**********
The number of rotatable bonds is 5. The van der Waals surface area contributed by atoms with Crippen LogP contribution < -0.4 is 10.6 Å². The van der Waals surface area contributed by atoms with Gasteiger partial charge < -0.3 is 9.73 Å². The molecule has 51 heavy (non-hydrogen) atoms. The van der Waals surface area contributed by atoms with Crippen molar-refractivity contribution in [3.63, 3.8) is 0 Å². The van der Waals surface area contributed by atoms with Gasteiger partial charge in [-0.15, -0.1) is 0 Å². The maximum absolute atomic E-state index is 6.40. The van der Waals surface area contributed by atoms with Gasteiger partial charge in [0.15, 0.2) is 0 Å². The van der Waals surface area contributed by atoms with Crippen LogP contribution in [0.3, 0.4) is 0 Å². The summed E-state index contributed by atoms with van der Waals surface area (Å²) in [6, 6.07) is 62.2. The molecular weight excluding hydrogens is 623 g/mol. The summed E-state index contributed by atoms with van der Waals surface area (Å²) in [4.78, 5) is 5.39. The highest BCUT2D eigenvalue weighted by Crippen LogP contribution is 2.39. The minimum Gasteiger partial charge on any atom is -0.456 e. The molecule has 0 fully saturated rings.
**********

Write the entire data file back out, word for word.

The number of rotatable bonds is 5. The van der Waals surface area contributed by atoms with Crippen LogP contribution < -0.4 is 10.6 Å². The van der Waals surface area contributed by atoms with Gasteiger partial charge < -0.3 is 9.73 Å². The molecule has 51 heavy (non-hydrogen) atoms. The van der Waals surface area contributed by atoms with Crippen molar-refractivity contribution in [3.63, 3.8) is 0 Å². The van der Waals surface area contributed by atoms with Gasteiger partial charge in [-0.15, -0.1) is 0 Å². The maximum absolute atomic E-state index is 6.40. The van der Waals surface area contributed by atoms with Gasteiger partial charge in [0.15, 0.2) is 0 Å². The van der Waals surface area contributed by atoms with Crippen LogP contribution in [0.3, 0.4) is 0 Å². The summed E-state index contributed by atoms with van der Waals surface area (Å²) in [6, 6.07) is 62.2. The molecular weight excluding hydrogens is 623 g/mol. The summed E-state index contributed by atoms with van der Waals surface area (Å²) in [4.78, 5) is 5.39. The highest BCUT2D eigenvalue weighted by Crippen LogP contribution is 2.39. The minimum Gasteiger partial charge on any atom is -0.456 e. The molecule has 0 fully saturated rings.